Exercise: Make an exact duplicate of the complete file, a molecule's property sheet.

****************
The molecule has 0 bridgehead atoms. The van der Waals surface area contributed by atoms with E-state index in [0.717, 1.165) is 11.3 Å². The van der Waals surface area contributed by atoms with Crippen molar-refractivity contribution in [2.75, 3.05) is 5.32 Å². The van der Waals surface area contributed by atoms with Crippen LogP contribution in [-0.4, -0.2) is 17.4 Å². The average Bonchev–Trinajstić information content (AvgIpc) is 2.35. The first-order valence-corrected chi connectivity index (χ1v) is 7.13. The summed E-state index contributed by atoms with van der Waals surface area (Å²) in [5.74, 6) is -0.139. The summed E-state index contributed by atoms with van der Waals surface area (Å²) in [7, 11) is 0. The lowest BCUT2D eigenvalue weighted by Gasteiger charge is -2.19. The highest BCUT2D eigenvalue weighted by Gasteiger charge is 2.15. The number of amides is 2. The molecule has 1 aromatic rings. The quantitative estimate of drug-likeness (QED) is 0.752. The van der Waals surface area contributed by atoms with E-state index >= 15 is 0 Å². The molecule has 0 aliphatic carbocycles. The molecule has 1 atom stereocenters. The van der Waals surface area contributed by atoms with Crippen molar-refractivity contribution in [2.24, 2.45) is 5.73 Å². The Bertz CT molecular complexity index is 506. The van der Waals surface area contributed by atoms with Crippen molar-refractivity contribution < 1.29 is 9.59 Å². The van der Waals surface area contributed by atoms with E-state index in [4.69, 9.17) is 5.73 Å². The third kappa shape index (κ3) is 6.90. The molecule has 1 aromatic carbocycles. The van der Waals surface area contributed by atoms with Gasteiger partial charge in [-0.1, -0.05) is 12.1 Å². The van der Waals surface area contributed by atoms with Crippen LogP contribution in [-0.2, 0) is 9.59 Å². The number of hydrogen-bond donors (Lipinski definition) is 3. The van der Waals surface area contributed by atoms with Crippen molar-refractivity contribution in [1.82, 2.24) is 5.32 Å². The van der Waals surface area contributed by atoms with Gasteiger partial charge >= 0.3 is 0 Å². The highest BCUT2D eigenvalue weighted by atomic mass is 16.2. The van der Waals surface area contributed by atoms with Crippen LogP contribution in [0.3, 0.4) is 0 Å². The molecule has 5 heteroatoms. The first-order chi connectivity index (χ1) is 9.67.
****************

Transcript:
The molecule has 0 bridgehead atoms. The van der Waals surface area contributed by atoms with E-state index in [0.717, 1.165) is 11.3 Å². The van der Waals surface area contributed by atoms with Crippen molar-refractivity contribution in [2.75, 3.05) is 5.32 Å². The van der Waals surface area contributed by atoms with Crippen LogP contribution in [-0.4, -0.2) is 17.4 Å². The average Bonchev–Trinajstić information content (AvgIpc) is 2.35. The first-order valence-corrected chi connectivity index (χ1v) is 7.13. The summed E-state index contributed by atoms with van der Waals surface area (Å²) in [5.74, 6) is -0.139. The summed E-state index contributed by atoms with van der Waals surface area (Å²) in [7, 11) is 0. The lowest BCUT2D eigenvalue weighted by Gasteiger charge is -2.19. The highest BCUT2D eigenvalue weighted by Gasteiger charge is 2.15. The number of amides is 2. The molecule has 1 aromatic rings. The quantitative estimate of drug-likeness (QED) is 0.752. The van der Waals surface area contributed by atoms with E-state index >= 15 is 0 Å². The molecule has 0 aliphatic carbocycles. The molecule has 1 atom stereocenters. The van der Waals surface area contributed by atoms with Crippen molar-refractivity contribution in [2.24, 2.45) is 5.73 Å². The Bertz CT molecular complexity index is 506. The van der Waals surface area contributed by atoms with Crippen molar-refractivity contribution < 1.29 is 9.59 Å². The van der Waals surface area contributed by atoms with E-state index in [4.69, 9.17) is 5.73 Å². The third kappa shape index (κ3) is 6.90. The molecule has 1 aromatic carbocycles. The van der Waals surface area contributed by atoms with Gasteiger partial charge in [-0.1, -0.05) is 12.1 Å². The van der Waals surface area contributed by atoms with Crippen LogP contribution in [-0.2, 0) is 9.59 Å². The number of hydrogen-bond donors (Lipinski definition) is 3. The van der Waals surface area contributed by atoms with Crippen molar-refractivity contribution in [1.82, 2.24) is 5.32 Å². The van der Waals surface area contributed by atoms with Gasteiger partial charge >= 0.3 is 0 Å². The highest BCUT2D eigenvalue weighted by atomic mass is 16.2. The van der Waals surface area contributed by atoms with Crippen LogP contribution in [0.3, 0.4) is 0 Å². The molecule has 5 heteroatoms. The first-order chi connectivity index (χ1) is 9.67.